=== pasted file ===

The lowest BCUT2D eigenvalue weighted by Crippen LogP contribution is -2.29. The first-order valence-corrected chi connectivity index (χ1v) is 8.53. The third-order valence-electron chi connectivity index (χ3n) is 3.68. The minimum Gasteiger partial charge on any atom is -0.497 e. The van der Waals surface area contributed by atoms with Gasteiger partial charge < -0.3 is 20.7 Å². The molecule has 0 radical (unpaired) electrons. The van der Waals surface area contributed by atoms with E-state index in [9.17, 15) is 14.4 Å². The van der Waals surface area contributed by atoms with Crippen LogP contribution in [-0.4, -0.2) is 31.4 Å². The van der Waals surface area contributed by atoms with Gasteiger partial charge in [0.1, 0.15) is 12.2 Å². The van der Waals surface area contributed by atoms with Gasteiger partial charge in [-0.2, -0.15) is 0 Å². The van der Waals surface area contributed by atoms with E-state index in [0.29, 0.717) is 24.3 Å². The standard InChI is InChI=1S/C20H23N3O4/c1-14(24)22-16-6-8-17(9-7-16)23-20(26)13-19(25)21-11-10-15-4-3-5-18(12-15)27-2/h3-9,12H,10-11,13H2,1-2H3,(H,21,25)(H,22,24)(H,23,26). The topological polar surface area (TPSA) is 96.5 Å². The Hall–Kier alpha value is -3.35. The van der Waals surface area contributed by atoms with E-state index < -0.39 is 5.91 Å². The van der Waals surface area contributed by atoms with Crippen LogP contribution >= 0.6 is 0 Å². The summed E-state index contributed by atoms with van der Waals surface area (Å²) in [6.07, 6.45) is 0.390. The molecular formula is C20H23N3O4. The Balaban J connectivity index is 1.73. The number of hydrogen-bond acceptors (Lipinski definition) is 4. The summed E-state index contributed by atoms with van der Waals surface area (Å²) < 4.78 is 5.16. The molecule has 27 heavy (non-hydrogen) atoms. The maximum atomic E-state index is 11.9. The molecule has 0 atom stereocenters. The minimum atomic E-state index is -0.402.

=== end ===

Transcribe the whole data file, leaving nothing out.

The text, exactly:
The lowest BCUT2D eigenvalue weighted by Crippen LogP contribution is -2.29. The first-order valence-corrected chi connectivity index (χ1v) is 8.53. The third-order valence-electron chi connectivity index (χ3n) is 3.68. The minimum Gasteiger partial charge on any atom is -0.497 e. The van der Waals surface area contributed by atoms with Gasteiger partial charge < -0.3 is 20.7 Å². The molecule has 0 radical (unpaired) electrons. The van der Waals surface area contributed by atoms with E-state index in [9.17, 15) is 14.4 Å². The van der Waals surface area contributed by atoms with Crippen LogP contribution in [-0.4, -0.2) is 31.4 Å². The van der Waals surface area contributed by atoms with Gasteiger partial charge in [0.1, 0.15) is 12.2 Å². The van der Waals surface area contributed by atoms with Gasteiger partial charge in [-0.2, -0.15) is 0 Å². The van der Waals surface area contributed by atoms with E-state index in [0.29, 0.717) is 24.3 Å². The standard InChI is InChI=1S/C20H23N3O4/c1-14(24)22-16-6-8-17(9-7-16)23-20(26)13-19(25)21-11-10-15-4-3-5-18(12-15)27-2/h3-9,12H,10-11,13H2,1-2H3,(H,21,25)(H,22,24)(H,23,26). The topological polar surface area (TPSA) is 96.5 Å². The Hall–Kier alpha value is -3.35. The van der Waals surface area contributed by atoms with E-state index < -0.39 is 5.91 Å². The van der Waals surface area contributed by atoms with Crippen LogP contribution >= 0.6 is 0 Å². The summed E-state index contributed by atoms with van der Waals surface area (Å²) in [6.07, 6.45) is 0.390. The molecular formula is C20H23N3O4. The Balaban J connectivity index is 1.73. The number of hydrogen-bond acceptors (Lipinski definition) is 4. The summed E-state index contributed by atoms with van der Waals surface area (Å²) < 4.78 is 5.16. The molecule has 27 heavy (non-hydrogen) atoms. The maximum atomic E-state index is 11.9. The molecule has 0 atom stereocenters. The minimum atomic E-state index is -0.402.